Is it factual and true to life? No. As Lisa Chaney described the earlier film, in her biography “Hide and Seek with Angels: A Life of J. M. Barrie”, it “mocks history through its wanton (although admittedly Barrie-like) disregard for the facts.” Does it represent the real complexities of Barrie the author and adoptive father? No. In the spirit of the disclaimer at the beginning of the film version, this is “inspired by true events”. Those events are more than a bit altered. Minor differences include the fact that Barrie and Sylvia met not in a park but at a dinner table, and she had five, not four, boys (Nico is omitted); most significantly, her husband was very much alive at the time, not already deceased as in the film and this musical (giving Peter Davies some negative motivation because of the loss of his father). But the story, though based on historical events, is the stuff of fiction and fantasy, so factual accuracy walks the plank.
Barrie proclaimed that “young boys should never be sent to bed; they always wake up a day older”. Fittingly, Peter Davies calls his own short play “just a lot of silliness, really”, to which Barrie responds that he should hope so. Peter also wisely states: “I’m not Peter Pan; he (Barrie) is”. Barrie’s greatest writing was about the inescapable implications of limited time, and the idea of one’s own end. The ticking crocodile is “time chasing after all of us”. In Pan’s own words to Hook in the original source, “I’m youth, I’m joy!” Barrie tells Peter after his mother’s death that she is “on every page of your imagination…you can visit her anytime you like…by believing…just believe”. “Believe” is, in fact, one of the best songs in the score, along with the lovely “All That Matters” and “When Your Feet Don‘t Touch the Ground”. “We Own the Night” (at a dinner party that Lewis J. Carroll might have envied), “Stronger” (the astonishingly theatrical first act closer), and the darkly introspective “Circus of Your Mind” are all rousing showstoppers. There’s even a number entitled “Rearranging the Furniture”, when the servants of the Barrie household literally set the stage for the tone of the humor to follow, as when Frohman later puts it, “Musical Comedy? The lowest form of art there is!”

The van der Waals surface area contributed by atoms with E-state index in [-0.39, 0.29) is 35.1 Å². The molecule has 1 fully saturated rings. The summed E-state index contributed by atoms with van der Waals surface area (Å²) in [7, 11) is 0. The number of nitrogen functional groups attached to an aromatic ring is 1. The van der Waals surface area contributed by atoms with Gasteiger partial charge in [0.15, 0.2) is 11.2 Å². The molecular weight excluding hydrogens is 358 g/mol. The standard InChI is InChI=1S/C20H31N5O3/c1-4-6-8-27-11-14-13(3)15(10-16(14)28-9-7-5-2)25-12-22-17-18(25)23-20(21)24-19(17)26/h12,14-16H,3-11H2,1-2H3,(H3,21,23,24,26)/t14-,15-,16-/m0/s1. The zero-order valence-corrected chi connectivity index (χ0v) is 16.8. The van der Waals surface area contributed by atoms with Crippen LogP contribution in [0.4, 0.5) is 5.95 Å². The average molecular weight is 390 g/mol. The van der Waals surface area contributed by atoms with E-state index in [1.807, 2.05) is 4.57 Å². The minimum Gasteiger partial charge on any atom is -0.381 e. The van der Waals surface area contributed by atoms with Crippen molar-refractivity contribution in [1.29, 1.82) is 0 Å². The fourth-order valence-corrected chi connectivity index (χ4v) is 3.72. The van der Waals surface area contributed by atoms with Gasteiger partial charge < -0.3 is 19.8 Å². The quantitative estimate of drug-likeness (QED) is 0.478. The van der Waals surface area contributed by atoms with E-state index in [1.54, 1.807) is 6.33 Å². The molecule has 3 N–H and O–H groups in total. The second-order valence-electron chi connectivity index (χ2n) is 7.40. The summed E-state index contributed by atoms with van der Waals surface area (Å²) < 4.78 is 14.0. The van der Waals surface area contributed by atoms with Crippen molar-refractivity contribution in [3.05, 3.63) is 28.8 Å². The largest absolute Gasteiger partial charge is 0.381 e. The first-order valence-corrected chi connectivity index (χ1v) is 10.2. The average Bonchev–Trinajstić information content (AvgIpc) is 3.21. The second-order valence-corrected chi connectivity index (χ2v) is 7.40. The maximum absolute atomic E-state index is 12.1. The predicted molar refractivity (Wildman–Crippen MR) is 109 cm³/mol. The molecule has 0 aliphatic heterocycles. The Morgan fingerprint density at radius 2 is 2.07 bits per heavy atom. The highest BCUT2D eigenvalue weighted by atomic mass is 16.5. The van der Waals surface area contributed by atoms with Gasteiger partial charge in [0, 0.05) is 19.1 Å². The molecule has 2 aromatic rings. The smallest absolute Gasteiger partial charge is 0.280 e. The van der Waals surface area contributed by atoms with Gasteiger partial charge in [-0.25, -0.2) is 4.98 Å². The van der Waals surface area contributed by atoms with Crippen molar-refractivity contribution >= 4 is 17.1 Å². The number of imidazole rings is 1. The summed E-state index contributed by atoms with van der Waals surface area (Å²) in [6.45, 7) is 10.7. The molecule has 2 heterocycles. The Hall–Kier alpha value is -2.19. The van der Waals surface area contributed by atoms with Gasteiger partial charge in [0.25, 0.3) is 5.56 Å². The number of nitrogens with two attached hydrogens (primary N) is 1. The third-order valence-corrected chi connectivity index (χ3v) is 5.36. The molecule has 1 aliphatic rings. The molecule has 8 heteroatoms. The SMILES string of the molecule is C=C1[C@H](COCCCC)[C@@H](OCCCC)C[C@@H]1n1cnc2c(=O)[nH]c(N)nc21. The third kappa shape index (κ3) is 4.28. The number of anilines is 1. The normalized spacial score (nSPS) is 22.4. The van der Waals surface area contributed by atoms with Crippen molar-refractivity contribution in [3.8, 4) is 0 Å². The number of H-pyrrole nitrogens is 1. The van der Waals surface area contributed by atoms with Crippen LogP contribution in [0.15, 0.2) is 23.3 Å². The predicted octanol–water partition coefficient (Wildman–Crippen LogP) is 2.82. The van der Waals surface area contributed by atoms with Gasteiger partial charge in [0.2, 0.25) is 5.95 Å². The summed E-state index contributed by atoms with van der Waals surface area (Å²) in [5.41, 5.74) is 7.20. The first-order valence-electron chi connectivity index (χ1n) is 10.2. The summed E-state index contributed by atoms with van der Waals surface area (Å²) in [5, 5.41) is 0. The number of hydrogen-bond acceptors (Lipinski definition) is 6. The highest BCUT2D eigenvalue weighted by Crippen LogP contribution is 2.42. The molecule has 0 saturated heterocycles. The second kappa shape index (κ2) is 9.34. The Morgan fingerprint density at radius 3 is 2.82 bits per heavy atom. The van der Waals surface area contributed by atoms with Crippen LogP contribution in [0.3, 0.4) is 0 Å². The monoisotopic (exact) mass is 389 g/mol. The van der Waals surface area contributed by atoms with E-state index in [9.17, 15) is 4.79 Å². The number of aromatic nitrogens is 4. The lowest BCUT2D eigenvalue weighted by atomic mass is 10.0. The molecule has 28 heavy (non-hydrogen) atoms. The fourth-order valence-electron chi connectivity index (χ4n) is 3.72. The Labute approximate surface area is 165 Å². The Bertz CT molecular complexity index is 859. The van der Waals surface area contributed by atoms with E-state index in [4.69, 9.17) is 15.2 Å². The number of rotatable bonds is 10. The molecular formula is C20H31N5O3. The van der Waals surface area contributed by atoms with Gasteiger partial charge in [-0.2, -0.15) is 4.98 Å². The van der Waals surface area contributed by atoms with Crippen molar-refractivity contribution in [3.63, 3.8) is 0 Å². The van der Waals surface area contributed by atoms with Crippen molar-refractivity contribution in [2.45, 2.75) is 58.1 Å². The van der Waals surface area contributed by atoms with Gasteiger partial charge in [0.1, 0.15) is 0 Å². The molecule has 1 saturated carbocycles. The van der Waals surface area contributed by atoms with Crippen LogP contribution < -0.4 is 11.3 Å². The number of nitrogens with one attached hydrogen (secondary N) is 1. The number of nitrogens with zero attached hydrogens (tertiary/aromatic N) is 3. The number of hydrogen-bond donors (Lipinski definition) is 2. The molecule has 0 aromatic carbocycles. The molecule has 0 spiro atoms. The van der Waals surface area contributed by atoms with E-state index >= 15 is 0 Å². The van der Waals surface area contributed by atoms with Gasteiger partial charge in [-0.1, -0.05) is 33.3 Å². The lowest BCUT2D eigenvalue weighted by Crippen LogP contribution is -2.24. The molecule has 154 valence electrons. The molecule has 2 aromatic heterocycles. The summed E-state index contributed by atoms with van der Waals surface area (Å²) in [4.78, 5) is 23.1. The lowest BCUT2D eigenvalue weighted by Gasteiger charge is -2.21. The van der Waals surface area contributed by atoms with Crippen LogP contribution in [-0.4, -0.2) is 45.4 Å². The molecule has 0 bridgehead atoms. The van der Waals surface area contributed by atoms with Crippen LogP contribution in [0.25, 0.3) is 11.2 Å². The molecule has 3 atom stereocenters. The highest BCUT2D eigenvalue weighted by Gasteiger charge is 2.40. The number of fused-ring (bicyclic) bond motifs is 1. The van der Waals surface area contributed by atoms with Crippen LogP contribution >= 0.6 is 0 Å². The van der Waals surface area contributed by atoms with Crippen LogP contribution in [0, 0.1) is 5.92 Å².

All this without a single wire in sight, or out of sight. Neither Paulus nor Michaels take such a predictable step, having much more creative gifts to offer. If there’s a flaw in this production, it’s this: like childhood, it doesn’t go on forever. Mind you, all of this is no mere child’s play, for as C.S. Lewis said: “When I became a man I put away childish things, including the fear of childish things and the desire to be grown up.” After all, you’re only young once. Now “Finding Neverland” is off and running, or soaring, at ART, but only until September 28th. Whether or not you believe in fairies, you’d best stop reading and order your tickets. Already announced for a Broadway run starting in March, this show surely deserves never to grow old, but to go on, so long as children are happy and innocent, straight on till morning.